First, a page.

Key takeaway: Florida lost a lot of talent to the NFL on defense. But the Gators should be solid again in 2017. The defensive line is still really deep and boasts former top recruit CeCe Jefferson. Linebacker was a different story during spring. Projected starter David Reese missed the spring because of a wrist injury and last year’s starters Jarrad Davis and Alex Anzalone went to the NFL. Kylan Johnson and Vosean Joseph are the two players currently projected at the outside spots.
Position battle: Stability — and excellence — at quarterback would go a long way for Florida in 2017. And after spring practice, McElwain said that Feleipe Franks emerged ahead of Kyle Trask. The two got the majority of reps at spring practice because Luke Del Rio sat out the spring because of a shoulder injury.
So is Franks the starter in the fall? Is it Del Rio, who keeps his starting job after missing the spring? Or is it a quarterback who isn’t even on the roster? Notre Dame transfer Malik Zaire is still undecided on his next school. If he comes to Florida, there’s a pretty good chance he’d start. Grad transfers typically don’t go to a school to sit on the bench.
But Florida may not even be an option for Zaire. The school can’t take grad transfers at the moment because two grad transfers in 2015 didn’t complete their academic requirements. But if the SEC overturns the ban in May, Zaire could come to Florida.
Straight from the coach: “We’re better, and we’re continuing to get there,” McElwain said of his offense. “Here’s the good thing, we’re back now to where we’ve got the roster balance … we’re better up front, there’s no doubt about it and I’m excited about our offensive line.”
Trend: We’re taking McElwain at his word. Florida’s offense has been dreadful to watch at times the last few years. Like Auburn, a solid offense can help make up for any drop in defense. Florida is Up.
For more Florida news, visit InsideTheGators.com.
Key takeaway: The biggest moment of Georgia’s spring practices didn’t have anything to do with what happened on the field. 2017 signee D’Antne Demery was released from his scholarship after he was accused of hitting his girlfriend following the spring game last weekend. Given the accusations, cutting Demery was the right thing to do for Georgia and coach Kirby Smart.
On the field, Georgia’s defensive front should be one of the best in the SEC in 2017.
Position battle: Is there a quarterback controversy in Athens? Much like in Tuscaloosa, the answer is probably, likely, mostly no. QB Jacob Eason struggled at times as a freshman in 2016 but he also showed flashes of potential. Freshman QB Jake Fromm showed flashes of potential in spring practices and should solidly be the No. 2 to Eason. As UGASports.com notes, all of Eason’s success in the spring game came against the Nos. 2 and 3 defenses while Eason faced Georgia’s top unit.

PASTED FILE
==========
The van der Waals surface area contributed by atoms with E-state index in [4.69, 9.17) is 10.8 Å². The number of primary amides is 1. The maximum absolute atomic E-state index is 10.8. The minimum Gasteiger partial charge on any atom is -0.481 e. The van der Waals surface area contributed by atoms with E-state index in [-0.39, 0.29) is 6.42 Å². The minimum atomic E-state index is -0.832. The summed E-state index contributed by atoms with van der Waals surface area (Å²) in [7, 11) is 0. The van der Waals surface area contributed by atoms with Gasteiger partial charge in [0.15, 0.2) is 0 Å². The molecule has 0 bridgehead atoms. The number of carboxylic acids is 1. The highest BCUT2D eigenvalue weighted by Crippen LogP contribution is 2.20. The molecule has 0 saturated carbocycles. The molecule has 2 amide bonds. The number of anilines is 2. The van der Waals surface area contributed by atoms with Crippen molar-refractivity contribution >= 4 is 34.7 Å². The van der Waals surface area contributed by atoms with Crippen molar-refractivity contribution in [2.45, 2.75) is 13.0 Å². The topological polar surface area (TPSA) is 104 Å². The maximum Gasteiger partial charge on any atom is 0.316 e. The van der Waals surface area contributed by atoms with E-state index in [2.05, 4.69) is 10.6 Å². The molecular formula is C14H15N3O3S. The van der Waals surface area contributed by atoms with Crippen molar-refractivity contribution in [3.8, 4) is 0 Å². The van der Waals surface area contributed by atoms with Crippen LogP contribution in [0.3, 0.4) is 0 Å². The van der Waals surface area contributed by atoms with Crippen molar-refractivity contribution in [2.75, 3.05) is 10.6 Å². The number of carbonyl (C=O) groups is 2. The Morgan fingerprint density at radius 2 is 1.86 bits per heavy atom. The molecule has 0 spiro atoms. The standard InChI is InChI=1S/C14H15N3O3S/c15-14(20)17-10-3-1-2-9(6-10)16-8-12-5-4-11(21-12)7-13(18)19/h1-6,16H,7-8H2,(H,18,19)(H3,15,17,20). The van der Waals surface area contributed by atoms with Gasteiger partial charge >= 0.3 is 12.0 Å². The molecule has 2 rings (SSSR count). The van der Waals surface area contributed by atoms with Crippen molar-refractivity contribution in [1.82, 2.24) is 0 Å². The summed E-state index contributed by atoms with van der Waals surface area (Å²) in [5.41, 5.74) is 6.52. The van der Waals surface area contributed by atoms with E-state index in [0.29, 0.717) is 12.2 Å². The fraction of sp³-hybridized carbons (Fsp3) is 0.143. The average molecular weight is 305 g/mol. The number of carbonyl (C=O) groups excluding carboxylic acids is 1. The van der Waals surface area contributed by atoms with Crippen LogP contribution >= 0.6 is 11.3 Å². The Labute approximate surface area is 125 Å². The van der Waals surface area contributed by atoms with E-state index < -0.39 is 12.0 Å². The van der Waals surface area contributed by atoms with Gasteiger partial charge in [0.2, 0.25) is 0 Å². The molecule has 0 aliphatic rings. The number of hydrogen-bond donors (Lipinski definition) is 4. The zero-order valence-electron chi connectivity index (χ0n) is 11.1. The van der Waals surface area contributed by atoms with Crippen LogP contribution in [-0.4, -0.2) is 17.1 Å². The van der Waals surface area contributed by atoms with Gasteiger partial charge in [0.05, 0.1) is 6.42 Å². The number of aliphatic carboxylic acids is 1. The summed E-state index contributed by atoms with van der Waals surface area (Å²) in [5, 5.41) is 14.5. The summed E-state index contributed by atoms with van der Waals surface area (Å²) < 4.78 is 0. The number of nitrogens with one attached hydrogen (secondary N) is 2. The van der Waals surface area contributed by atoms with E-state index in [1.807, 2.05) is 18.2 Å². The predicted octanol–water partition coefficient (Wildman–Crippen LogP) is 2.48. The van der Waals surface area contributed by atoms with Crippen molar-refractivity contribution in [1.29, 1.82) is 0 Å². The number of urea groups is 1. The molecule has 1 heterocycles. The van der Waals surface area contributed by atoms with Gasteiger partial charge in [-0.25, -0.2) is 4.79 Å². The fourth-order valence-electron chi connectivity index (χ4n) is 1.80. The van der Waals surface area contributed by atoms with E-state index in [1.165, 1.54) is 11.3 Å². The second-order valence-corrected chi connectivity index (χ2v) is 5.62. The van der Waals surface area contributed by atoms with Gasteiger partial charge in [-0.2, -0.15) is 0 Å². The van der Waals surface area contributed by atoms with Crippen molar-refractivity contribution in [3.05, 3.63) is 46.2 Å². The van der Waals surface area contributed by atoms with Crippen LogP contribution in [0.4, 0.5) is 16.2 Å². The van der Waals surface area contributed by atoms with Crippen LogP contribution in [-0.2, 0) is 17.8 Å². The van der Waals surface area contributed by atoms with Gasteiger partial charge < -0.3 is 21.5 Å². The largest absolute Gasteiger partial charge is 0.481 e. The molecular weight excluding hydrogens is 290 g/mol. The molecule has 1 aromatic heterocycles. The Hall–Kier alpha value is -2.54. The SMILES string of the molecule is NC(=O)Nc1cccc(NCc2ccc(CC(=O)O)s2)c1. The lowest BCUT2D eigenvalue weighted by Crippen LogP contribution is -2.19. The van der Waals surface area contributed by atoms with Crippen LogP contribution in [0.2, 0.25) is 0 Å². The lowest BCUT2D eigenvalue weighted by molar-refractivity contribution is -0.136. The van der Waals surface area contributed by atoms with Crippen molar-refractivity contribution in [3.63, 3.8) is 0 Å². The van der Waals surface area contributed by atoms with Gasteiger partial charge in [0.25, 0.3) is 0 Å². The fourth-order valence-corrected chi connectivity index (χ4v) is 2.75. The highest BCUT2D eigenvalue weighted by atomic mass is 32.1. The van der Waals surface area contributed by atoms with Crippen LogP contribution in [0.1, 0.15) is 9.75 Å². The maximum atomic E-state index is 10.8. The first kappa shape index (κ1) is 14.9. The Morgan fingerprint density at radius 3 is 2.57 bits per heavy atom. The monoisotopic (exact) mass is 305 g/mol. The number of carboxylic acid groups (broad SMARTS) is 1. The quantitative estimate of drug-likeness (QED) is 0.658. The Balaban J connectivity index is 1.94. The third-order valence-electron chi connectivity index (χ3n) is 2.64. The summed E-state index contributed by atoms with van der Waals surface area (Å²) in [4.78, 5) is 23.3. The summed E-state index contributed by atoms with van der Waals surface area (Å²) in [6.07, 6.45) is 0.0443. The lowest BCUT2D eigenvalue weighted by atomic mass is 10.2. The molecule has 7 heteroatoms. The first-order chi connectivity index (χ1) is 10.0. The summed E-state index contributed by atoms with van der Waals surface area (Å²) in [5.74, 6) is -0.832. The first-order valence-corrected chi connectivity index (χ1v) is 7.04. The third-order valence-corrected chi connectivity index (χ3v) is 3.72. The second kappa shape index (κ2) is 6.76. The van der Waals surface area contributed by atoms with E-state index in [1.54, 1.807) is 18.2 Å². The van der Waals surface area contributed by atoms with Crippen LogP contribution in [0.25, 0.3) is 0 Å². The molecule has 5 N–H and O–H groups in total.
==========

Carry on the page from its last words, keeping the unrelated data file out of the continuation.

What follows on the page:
Straight from the coach: Kicker Rodrigo Blankenship was 4-6 on field goals kicking for both teams in the spring game and coach Kirby Smart publicly defended his performance.
“He made the one he had to make,” Smart said via Dawg Nation. “The good thing is he got a lot of experience in that game, right? He had to kick for this team, he had to kick for that team. I don’t know which one he’s going to eat with. It might be beanie-weenies, it might be steak.”
The Blankenship family’s relationship with Smart was a bit rocky in the offseason — Blankenship’s father said his son deserved to have a scholarship after his 2016 performance. And perhaps he hasn’t gotten the scholarship because Smart knows Blankenship may not be the primary kicker in 2017. As Dawg Nation notes, the team added David Marvin, a grad transfer kicker from Wofford.
Trend: Things need to go up for Georgia in 2017. Or they at least need to be better than Mark Richt’s Miami team. While Smart has a vat of goodwill to rely upon among Georgia fans, he’s better off building that up with a good season than withdrawing it with another 8-5 campaign. Up.
Key takeaway: The Wildcats were too busy showing off their TaxSlayer Bowl bling to practice this spring.
Kidding. The Wildcats boast a defense that returns its top four tacklers, including defensive end Denzil Ware who led the team in sacks. Finding another pass rusher to complement Ware and linebacker Josh Allen is a must for 2017. Given the youth on Kentucky’s defense, it could be an improved unit.
Position battle: Drew Barker is back at quarterback, but it remains to be seen if he’ll be a contributor in 2017. Barker had back surgery and was a limited participant in spring drills. Stephen Johnson is also back, and it reasons that he’ll be the starter in 2017 after ending 2016 as the main QB. From Cats Illustrated:
As far as quarterback, the best news is Gunnar Hoak looks like a capable quarterback. I’d be surprised if Stephen Johnson isn’t the starting quarterback when the Wildcats take the field against Southern Mississippi, but Hoak will see action at some point this season. His spring performance was encouraging, especially if Drew Barker never returns to what he was before his back injury.
Straight from the coach: “I just feel like there’s fewer questions across the board,” coach Mark Stoops said after the spring game. I think we made strides up front. I think we all know — I’ve talked about it — we need to get better fundamentally and play better up front on the defensive line and we’ve improved there.”
Trend: It’s the spring and it’s the SEC East, so let’s be optimistic. Up
Key takeaway: Arden Key is back for 2017.
I am not sitting out my junior year.
— Arden Key (@ArdenKey49) April 26, 2017
Key’s status didn’t seem to be in question since he returned to the team earlier in the spring after a leave of absence. But it’s now official — or as official as can be — that Key will be back for his junior season.